“If this were temporary, I wouldn’t be so worried. If this is a long term, I think we have a lot to worry about,” said Riku Kato, father of a one-year-old baby.
Physicians for Social Responsibility, a U.S. anti-nuclear group, disputed the food safety assurances and called for a more strict ban on sales of exposed food.
“There is no safe level of radionuclide exposure, whether from food, water or other sources. Period,” said physician Jeff Patterson, a former president of the group.
The Asian nation’s worst crisis since World War Two has sent shock waves through global financial markets.
The damage estimate of $300 billion could go higher as it does not include losses in economic activity from planned power outages or the broader impact of the nuclear crisis. The 1995 Kobe quake cost $100 billion while Hurricane Katrina caused $81 billion in damage.
More than a quarter of a million people are living in shelters, while rescuers and sniffer dogs comb debris and mud looking for corpses and personal mementos.
Technicians have successfully attached power cables to all six reactors at the Fukushima plant and started a pump at one to cool overheating fuel rods.
As well as having its workers on the front line in highly dangerous circumstances, Tokyo Electric Power Co (TEPCO) is also facing accusations of a slow disaster response and questions over why it originally stored more uranium at the plant than it was designed to hold.
The IAEA has expressed concern about a lack of information from Japanese authorities, citing missing data on temperatures of spent fuel pools at the facility’s reactors 1, 3 and 4.
Japan Nuclear Safety Commission Chairman Haruki Madarame said the government was “swiftly releasing information that is certain and not speculative” within Japan, but acknowledged it is behind in releasing information to foreign countries.”
Experts have said tiny radioactive particles, measured by a network of monitoring stations as they spread eastwards from Japan across the Pacific, North America, the Atlantic and to Europe, were far too low to cause any harm to humans.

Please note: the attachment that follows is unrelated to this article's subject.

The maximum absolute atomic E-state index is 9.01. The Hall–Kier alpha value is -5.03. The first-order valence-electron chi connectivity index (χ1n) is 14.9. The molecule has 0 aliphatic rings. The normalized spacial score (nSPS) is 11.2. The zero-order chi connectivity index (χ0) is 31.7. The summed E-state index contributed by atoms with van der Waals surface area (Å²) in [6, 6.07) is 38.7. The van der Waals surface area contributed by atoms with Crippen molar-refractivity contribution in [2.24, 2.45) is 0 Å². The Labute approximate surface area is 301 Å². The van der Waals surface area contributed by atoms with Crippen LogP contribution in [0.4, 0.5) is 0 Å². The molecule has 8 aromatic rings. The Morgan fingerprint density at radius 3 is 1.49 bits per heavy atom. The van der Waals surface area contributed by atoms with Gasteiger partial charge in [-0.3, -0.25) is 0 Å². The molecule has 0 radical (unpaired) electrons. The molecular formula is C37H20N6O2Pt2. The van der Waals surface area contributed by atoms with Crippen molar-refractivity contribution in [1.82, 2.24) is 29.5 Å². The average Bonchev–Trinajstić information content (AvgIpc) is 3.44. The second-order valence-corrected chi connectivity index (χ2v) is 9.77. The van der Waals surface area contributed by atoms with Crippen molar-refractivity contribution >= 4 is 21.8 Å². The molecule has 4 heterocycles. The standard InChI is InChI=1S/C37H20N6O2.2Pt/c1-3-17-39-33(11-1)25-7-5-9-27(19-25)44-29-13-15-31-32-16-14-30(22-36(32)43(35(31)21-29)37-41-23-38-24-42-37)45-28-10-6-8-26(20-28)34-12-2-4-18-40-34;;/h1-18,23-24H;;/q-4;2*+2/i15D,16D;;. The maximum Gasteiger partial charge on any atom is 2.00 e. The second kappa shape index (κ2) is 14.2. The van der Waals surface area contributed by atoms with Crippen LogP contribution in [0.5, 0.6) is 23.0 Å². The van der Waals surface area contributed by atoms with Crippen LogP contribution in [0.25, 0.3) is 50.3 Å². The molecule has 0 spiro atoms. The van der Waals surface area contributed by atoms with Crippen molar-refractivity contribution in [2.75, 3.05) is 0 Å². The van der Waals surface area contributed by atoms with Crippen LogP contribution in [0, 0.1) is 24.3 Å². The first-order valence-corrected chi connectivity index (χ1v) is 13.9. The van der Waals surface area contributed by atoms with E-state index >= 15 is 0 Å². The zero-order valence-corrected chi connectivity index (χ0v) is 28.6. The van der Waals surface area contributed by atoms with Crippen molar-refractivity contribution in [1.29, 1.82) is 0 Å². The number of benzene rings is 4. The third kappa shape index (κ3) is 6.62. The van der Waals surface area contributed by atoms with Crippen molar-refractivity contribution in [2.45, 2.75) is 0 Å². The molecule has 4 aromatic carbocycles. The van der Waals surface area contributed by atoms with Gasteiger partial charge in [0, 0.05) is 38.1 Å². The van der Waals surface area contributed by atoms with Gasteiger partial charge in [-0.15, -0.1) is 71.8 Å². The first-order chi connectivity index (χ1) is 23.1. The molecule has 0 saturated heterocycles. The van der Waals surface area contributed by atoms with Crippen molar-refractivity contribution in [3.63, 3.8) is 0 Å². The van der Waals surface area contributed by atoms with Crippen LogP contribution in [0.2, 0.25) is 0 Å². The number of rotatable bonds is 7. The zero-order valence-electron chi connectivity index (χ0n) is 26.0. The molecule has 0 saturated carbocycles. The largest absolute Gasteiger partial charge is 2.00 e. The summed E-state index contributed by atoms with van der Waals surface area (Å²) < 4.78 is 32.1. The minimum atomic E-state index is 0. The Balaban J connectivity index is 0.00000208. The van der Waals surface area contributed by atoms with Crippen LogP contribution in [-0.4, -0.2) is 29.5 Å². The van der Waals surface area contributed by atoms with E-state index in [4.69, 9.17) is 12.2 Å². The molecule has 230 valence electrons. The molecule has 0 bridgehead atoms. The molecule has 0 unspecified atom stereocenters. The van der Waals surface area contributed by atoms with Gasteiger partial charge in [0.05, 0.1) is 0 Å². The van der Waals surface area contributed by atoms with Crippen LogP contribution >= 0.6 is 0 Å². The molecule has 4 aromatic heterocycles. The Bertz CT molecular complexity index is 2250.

“It’s only a matter of days before it disperses in the entire northern hemisphere,” said Andrea Stahl, a senior scientist at the Norwegian Institute for Air Research.
The Japan disaster has dealt a blow to the nuclear power industry around the world. Italy became the latest nation to re-assess its program, announcing a one-year moratorium on site selection and building of plants.
Crisis in the world’s third-biggest economy — and its key position in global supply chains, especially for the auto and technology sectors — has added to global market jitters, also affected by conflict in Libya and unrest in the Middle East.
The death toll from the disaster has risen to 9,523, but with 16,094 people still missing, it is certain to rise.
There are reports that dozens of survivors, mostly elderly, have died in hospitals and evacuation centers from a lack of proper treatment, or simply because of the cold.
Additional reporting by Mayumi Negishi, Kazunori Takada and Raju Gopalakrishnan in Tokyo, Yoko Nishikawa in Unosumai, Jon Herskovitz and Chisa Fujioka in Minamisanriku; Frederik Dahl and Sylvia Westall in Vienna; Lisa Richwine in Washington; Christopher Doering in Washington; Writing by Andrew Cawthorne; Editing by Paul Eckert and Jonathan Thatcher